NEITI Investigates Actual Petrol Consumption in Nigeria
By Adedapo Adesanya
The Nigerian Extractive Industries Transparency Initiative (NEITI) is set to provide data on the actual volume of Premium Motor Spirit (PMS) consumption in the country.
Mr Orji Ogbonnaya Orji, the Executive Secretary of NEITI, made this known at a consultative forum with the Civil Society Organisations (CSOs) and the media on Tuesday in Abuja.
Mr Orji said it would begin providing baseline information and data on the utilisation and management of the 13 per cent derivation paid to oil-producing states in the country.
According to him, the baseline study is important as it will determine if the states are getting their dues and if the government is paying what it should.
This, he said, would provide critical data required to monitor how much is being allocated monthly to oil-producing states and their managements.
There have been disagreements about the accurate data consumption of the commodity in the country, with the Nigerian Midstream and Downstream Petroleum Regulatory Authority (NMDPRA) last month saying the country’s daily consumption of petrol has drastically reduced following the removal of subsidy by the Federal Government.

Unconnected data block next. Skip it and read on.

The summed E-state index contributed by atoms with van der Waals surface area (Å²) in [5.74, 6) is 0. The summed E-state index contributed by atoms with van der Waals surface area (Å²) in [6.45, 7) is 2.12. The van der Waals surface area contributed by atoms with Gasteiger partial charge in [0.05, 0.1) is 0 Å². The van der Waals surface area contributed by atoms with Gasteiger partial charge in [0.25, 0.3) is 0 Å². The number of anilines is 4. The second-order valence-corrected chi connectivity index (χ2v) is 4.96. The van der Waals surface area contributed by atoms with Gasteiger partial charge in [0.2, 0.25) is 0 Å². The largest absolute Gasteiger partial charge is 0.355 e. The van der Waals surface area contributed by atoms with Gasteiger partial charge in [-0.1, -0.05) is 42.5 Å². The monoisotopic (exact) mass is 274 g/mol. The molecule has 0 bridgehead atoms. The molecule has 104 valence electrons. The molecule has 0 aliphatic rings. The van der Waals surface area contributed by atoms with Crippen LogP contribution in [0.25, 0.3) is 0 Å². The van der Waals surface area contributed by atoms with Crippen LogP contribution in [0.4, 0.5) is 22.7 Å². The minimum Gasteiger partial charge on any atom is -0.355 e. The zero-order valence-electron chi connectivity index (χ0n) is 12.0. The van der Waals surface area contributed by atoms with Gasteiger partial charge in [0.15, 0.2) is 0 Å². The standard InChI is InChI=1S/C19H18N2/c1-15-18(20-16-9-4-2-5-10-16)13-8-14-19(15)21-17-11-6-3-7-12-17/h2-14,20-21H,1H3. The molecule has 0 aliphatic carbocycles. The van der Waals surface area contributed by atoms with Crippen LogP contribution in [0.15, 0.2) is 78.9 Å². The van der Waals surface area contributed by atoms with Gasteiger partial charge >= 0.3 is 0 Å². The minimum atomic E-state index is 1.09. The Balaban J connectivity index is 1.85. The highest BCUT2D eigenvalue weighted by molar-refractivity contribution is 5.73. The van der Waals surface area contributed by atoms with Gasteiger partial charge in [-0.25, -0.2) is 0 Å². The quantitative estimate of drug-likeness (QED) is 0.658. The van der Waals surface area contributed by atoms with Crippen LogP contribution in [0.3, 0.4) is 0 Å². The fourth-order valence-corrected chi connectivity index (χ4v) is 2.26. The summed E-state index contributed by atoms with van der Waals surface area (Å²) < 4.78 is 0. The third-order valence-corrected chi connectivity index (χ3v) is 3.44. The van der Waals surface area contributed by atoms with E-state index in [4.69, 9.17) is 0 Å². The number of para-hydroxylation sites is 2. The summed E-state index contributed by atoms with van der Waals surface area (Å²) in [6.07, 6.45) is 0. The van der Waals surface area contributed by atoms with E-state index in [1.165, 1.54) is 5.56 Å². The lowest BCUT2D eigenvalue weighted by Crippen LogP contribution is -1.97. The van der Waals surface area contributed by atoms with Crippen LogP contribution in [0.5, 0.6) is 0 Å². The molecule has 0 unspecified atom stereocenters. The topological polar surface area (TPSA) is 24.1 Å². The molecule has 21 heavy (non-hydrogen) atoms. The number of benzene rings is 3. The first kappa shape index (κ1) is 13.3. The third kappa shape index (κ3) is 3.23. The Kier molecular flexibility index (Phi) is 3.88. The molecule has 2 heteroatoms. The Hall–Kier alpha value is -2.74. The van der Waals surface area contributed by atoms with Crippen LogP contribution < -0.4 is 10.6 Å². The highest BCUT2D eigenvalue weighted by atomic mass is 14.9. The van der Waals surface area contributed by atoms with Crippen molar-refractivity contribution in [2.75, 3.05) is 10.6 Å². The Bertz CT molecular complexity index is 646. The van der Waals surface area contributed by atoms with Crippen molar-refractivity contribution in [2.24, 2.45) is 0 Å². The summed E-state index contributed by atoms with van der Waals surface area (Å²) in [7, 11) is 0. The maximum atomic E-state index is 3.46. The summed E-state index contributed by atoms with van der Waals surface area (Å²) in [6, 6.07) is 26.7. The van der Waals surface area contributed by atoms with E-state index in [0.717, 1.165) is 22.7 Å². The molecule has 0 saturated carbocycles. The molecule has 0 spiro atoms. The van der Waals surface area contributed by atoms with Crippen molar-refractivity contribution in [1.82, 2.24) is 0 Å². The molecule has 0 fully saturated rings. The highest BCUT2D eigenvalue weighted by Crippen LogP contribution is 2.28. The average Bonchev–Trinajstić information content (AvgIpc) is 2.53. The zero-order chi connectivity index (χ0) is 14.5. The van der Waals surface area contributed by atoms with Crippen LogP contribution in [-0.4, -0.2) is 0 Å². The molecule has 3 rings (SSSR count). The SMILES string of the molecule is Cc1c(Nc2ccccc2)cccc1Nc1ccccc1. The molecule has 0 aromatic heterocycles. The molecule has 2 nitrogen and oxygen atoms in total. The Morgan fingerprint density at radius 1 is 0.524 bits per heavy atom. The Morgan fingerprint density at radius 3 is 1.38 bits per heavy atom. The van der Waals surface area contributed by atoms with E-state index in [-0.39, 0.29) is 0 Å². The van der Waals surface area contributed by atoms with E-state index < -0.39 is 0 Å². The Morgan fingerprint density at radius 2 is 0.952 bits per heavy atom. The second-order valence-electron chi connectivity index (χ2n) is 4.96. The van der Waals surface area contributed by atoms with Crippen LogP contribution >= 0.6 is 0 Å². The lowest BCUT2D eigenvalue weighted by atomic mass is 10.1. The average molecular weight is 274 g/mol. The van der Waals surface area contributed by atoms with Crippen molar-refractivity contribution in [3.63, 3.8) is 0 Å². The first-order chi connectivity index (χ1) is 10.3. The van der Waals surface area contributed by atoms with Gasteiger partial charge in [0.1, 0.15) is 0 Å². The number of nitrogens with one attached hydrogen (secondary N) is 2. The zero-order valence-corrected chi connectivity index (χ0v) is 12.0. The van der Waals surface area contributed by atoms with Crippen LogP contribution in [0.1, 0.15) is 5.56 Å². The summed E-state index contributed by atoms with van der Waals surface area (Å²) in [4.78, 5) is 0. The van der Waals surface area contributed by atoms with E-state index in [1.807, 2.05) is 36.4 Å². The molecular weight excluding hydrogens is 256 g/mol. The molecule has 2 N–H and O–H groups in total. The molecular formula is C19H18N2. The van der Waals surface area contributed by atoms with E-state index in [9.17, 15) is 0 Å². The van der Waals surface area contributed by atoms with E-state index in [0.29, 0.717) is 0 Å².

Prior to scrapping petrol subsidies, petrol consumption was officially said to be around 65 million litres daily, but the bulk of that reportedly was smuggled outside the country. Since its removal, consumption has fallen by a third, according to figures from the government regulator.
The agency said the country’s daily consumption figure now stands at 46.38 million litres.
“We are also commissioning a study on the actual PMS consumption in Nigeria, an independent report to establish the quantity of fuel Nigeria consumes and its costs; it will be used to manage the sector as subsidy is removed,” Mr Orji said.
According to figures by the National Bureau of Statistics (NBS), the 13 per cent derivation fund distributed among the nine oil-producing states in Nigeria rose by 115.5 per cent to N970.2 billion in 2022, following improvement in the price of crude oil in 2022.
The civil society representatives also lauded the move and thereby described it as ‘revolutionary’.
They, however, suggested that credible civil society organisations and states that have set up commissions on the fund should be included in the study.
They further recommended other possible reports to gather, especially on artisanal refining.